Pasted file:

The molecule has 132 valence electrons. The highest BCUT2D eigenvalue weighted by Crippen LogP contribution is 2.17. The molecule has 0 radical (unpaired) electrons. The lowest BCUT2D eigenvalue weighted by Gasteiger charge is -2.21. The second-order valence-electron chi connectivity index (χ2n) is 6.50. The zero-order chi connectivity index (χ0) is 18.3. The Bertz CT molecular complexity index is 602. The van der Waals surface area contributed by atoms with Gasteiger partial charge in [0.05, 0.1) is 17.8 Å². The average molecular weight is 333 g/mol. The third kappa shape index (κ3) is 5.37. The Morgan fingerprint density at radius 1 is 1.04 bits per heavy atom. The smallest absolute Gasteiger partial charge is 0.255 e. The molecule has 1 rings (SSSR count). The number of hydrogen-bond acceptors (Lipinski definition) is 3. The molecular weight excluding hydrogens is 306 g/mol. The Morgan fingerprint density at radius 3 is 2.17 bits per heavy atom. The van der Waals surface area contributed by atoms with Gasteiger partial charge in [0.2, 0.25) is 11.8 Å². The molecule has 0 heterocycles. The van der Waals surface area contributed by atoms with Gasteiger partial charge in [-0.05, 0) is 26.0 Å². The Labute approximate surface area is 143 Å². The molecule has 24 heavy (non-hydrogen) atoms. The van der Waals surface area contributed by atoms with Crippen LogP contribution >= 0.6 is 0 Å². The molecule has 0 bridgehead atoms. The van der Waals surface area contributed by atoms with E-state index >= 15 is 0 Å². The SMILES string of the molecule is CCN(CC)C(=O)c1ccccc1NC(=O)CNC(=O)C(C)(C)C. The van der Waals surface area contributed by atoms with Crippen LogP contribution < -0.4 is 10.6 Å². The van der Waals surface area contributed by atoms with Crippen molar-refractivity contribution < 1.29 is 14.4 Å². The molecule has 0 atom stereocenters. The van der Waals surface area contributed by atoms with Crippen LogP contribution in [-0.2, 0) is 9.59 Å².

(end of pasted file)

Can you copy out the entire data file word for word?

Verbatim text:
The molecule has 132 valence electrons. The highest BCUT2D eigenvalue weighted by Crippen LogP contribution is 2.17. The molecule has 0 radical (unpaired) electrons. The lowest BCUT2D eigenvalue weighted by Gasteiger charge is -2.21. The second-order valence-electron chi connectivity index (χ2n) is 6.50. The zero-order chi connectivity index (χ0) is 18.3. The Bertz CT molecular complexity index is 602. The van der Waals surface area contributed by atoms with Gasteiger partial charge in [0.05, 0.1) is 17.8 Å². The average molecular weight is 333 g/mol. The third kappa shape index (κ3) is 5.37. The Morgan fingerprint density at radius 1 is 1.04 bits per heavy atom. The smallest absolute Gasteiger partial charge is 0.255 e. The molecule has 1 rings (SSSR count). The number of hydrogen-bond acceptors (Lipinski definition) is 3. The molecular weight excluding hydrogens is 306 g/mol. The Morgan fingerprint density at radius 3 is 2.17 bits per heavy atom. The van der Waals surface area contributed by atoms with Gasteiger partial charge in [0.2, 0.25) is 11.8 Å². The molecule has 0 heterocycles. The van der Waals surface area contributed by atoms with Gasteiger partial charge in [-0.05, 0) is 26.0 Å². The Labute approximate surface area is 143 Å². The molecule has 24 heavy (non-hydrogen) atoms. The van der Waals surface area contributed by atoms with Crippen LogP contribution >= 0.6 is 0 Å². The molecule has 0 bridgehead atoms. The van der Waals surface area contributed by atoms with E-state index >= 15 is 0 Å². The SMILES string of the molecule is CCN(CC)C(=O)c1ccccc1NC(=O)CNC(=O)C(C)(C)C. The van der Waals surface area contributed by atoms with Crippen LogP contribution < -0.4 is 10.6 Å². The van der Waals surface area contributed by atoms with Crippen molar-refractivity contribution < 1.29 is 14.4 Å². The molecule has 0 atom stereocenters. The van der Waals surface area contributed by atoms with Crippen LogP contribution in [-0.2, 0) is 9.59 Å².